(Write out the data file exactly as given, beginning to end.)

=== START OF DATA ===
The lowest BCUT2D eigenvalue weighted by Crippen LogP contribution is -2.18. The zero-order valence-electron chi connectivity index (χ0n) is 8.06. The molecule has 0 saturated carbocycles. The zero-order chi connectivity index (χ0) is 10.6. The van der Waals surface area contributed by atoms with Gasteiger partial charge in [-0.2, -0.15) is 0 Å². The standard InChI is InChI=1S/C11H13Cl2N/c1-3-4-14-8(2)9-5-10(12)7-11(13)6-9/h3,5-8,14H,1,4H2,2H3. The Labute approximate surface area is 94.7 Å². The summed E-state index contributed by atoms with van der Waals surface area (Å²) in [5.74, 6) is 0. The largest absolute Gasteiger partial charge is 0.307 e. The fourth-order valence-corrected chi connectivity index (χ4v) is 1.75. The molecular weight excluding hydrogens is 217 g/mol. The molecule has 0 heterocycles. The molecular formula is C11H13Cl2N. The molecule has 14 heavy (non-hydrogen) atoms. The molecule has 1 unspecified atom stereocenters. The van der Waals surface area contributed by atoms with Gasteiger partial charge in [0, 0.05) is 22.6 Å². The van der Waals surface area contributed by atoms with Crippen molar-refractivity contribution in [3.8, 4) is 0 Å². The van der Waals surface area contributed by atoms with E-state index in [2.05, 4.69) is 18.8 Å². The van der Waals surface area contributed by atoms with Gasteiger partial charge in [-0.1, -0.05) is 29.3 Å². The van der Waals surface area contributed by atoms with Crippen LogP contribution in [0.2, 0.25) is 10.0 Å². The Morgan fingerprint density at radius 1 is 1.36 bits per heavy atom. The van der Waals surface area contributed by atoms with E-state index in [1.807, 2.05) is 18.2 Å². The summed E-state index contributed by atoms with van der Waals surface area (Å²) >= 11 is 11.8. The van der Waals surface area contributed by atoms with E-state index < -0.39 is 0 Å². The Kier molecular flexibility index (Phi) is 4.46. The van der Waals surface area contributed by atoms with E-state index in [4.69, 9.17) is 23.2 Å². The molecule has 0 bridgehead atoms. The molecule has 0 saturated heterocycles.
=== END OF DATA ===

The lowest BCUT2D eigenvalue weighted by Crippen LogP contribution is -2.18. The zero-order valence-electron chi connectivity index (χ0n) is 8.06. The molecule has 0 saturated carbocycles. The zero-order chi connectivity index (χ0) is 10.6. The van der Waals surface area contributed by atoms with Gasteiger partial charge in [-0.2, -0.15) is 0 Å². The standard InChI is InChI=1S/C11H13Cl2N/c1-3-4-14-8(2)9-5-10(12)7-11(13)6-9/h3,5-8,14H,1,4H2,2H3. The Labute approximate surface area is 94.7 Å². The summed E-state index contributed by atoms with van der Waals surface area (Å²) in [5.74, 6) is 0. The largest absolute Gasteiger partial charge is 0.307 e. The fourth-order valence-corrected chi connectivity index (χ4v) is 1.75. The molecular weight excluding hydrogens is 217 g/mol. The molecule has 0 heterocycles. The molecular formula is C11H13Cl2N. The molecule has 14 heavy (non-hydrogen) atoms. The molecule has 1 unspecified atom stereocenters. The van der Waals surface area contributed by atoms with Gasteiger partial charge in [0, 0.05) is 22.6 Å². The van der Waals surface area contributed by atoms with Crippen molar-refractivity contribution in [3.8, 4) is 0 Å². The van der Waals surface area contributed by atoms with E-state index in [2.05, 4.69) is 18.8 Å². The van der Waals surface area contributed by atoms with Gasteiger partial charge in [-0.1, -0.05) is 29.3 Å². The van der Waals surface area contributed by atoms with Crippen LogP contribution in [0.2, 0.25) is 10.0 Å². The Morgan fingerprint density at radius 1 is 1.36 bits per heavy atom. The van der Waals surface area contributed by atoms with E-state index in [1.807, 2.05) is 18.2 Å². The summed E-state index contributed by atoms with van der Waals surface area (Å²) >= 11 is 11.8. The van der Waals surface area contributed by atoms with E-state index < -0.39 is 0 Å². The Kier molecular flexibility index (Phi) is 4.46. The van der Waals surface area contributed by atoms with E-state index in [4.69, 9.17) is 23.2 Å². The molecule has 0 bridgehead atoms. The molecule has 0 saturated heterocycles.